"The Department of Administration blocks all new websites shortly after they are created, until they go through a software approval program that unblocks them."
        I call total BS on that one.
        The admins must be kept REALLY busy if they're manually whitelisting every new site that comes up in a Google search. Do you have any idea how many "new sites" are created every day?

        I don't either.

        • by Talderas (1212466)

          You really don't understand content filtering and website blocking.

          When you use a whitelist system, every website that isn't whitelisted is blocked. You don't need to go look for a new website. No site is whitelisted until the "program" (personnel) receive the complaint that a website is blocked. It's then assessed and if found appropriate within the rules of the organization it is whitelisted. It's pretty much the basic concept for every content web filter. AT&T does the exact same thing. Every website

      • Re: (Score:2, Informative)

        by Dcnjoe60 (682885)

        All web sites are blocked by the WI state government firewall the first time they are encountered until they've been cleared as non-offensive (i.e. pr0n). The block was temporary. It was not political. It was not First Amendment relevant. It was a rule in a firewall.

        This is slashdot, not Digg, let's try to rational for a change.

        Yes, that is what the Governor said, however, the site was up before this and accessed before this, so this blocking had nothing to do with the state's automatically blocking of new sites.

        When Egypt took down the internet, wasn't that just a rule in a firewall, too? How a site is blocked does not keep it from being censorship or political or 1st amendment. If somebody wanted to censor political speech on the internet, how else other than a firewall would they do it? And in the case of Wisconsin, why woul

        • by Americano (920576)

          Yes, that is what the Governor said, however, the site was up before this and accessed before this

          Was it accessed before this on the capitol's guest network? Or was it accessed 'before this' via the local Starbuck's free wifi or similar, or somebody's MiFi?

          Also worth noting is the tweet they posted [twitter.com] earlier today: "Our site is down due to server migration. Will be back up shortly." Possible that somebody updated a DNS entry in the past day or two, resulting in the site being pushed off the whitelist? Pe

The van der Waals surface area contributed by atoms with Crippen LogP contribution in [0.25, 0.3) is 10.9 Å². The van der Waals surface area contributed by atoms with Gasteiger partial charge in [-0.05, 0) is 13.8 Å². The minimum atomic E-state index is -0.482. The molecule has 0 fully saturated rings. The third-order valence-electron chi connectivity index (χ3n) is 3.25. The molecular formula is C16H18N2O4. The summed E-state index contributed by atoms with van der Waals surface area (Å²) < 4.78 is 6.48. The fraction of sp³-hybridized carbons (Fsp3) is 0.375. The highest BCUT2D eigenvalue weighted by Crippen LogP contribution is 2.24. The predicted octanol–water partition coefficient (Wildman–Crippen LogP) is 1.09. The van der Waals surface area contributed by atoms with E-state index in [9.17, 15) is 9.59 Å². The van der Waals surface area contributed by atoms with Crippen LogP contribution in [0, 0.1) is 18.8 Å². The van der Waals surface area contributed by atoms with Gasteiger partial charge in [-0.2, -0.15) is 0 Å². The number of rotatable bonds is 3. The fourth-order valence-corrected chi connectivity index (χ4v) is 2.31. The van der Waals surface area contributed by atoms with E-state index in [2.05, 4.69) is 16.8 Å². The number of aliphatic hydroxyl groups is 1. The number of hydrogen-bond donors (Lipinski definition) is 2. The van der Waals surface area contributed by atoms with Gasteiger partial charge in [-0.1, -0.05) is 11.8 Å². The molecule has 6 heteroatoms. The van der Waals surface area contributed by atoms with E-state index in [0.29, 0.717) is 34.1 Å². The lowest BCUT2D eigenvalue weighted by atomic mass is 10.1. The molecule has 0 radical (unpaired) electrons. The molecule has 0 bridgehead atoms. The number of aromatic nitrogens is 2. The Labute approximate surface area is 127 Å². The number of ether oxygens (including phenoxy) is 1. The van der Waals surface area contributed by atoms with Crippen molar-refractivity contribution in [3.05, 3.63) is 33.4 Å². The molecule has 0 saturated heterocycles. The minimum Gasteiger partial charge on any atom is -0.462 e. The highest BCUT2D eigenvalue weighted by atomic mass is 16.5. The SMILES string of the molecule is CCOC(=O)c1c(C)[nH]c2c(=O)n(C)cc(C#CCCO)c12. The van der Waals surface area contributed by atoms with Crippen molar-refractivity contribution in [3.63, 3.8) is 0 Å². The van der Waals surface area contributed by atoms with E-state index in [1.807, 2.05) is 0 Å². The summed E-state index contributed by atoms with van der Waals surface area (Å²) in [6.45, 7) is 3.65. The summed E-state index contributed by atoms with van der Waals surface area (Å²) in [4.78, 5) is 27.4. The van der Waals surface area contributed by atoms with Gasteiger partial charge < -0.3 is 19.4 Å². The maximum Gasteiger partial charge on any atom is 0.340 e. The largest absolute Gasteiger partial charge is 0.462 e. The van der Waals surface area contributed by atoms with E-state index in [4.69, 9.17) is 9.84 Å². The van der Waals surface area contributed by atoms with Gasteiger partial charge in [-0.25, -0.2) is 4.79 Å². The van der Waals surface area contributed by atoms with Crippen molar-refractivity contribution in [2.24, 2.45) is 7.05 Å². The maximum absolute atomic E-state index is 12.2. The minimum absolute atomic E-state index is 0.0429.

• by npsimons (32752) *

        All web sites are blocked by the WI state government firewall the first time they are encountered until they've been cleared as non-offensive (i.e. pr0n). The block was temporary. It was not political. It was not First Amendment relevant. It was a rule in a firewall.

        Just for reference, when they put the firewall in place for NMCI (a DoD IT contractor) a few years back, they were blocking slashdot. And yes, I'm posting this from work; I was one of many who told them slashdot is work related (because it is)

      • by Toth (36602)

        Our company (In Canada) uses Websense for web filtering
        Content blocked by your organization
        Reason:
        This Websense category is filtered: Advocacy Groups.
        URL:
        http://www.defendwisconsin.org/ [defendwisconsin.org]

        A lot of folks use third party web filtering services like websense. Websense also places www.rightwingnews.com in the same category.

        If one of our users "Needed" to access that site they would open a call with support who would unblock it.

        Cisco, Trend, Symantec and others would operate similarly.

    • by forand (530402)
      This is the State Capitol, a public building where average citizens of the state have business to do. Some of that business could very well be related to a pro-union agenda. If it is a resource only for the employees then it should be secured and rightly regulated. But regulating the websites based on political content by a State executive is basically EXACTLY what the first amendment was intended to prevent. You can fire them for not doing their job but you cannot limit their free speech.
    • by TheoMurpse (729043) on Wednesday February 23, 2011 @10:30AM (#35289812) Homepage

      doubt it's a first amendment violation

      If it's the only site they're blocking (or one of a small handful of sites they're blocking), then it is most definitely a First Amendment ("FA") violation. The federal or a state government can only block sites in certain ways.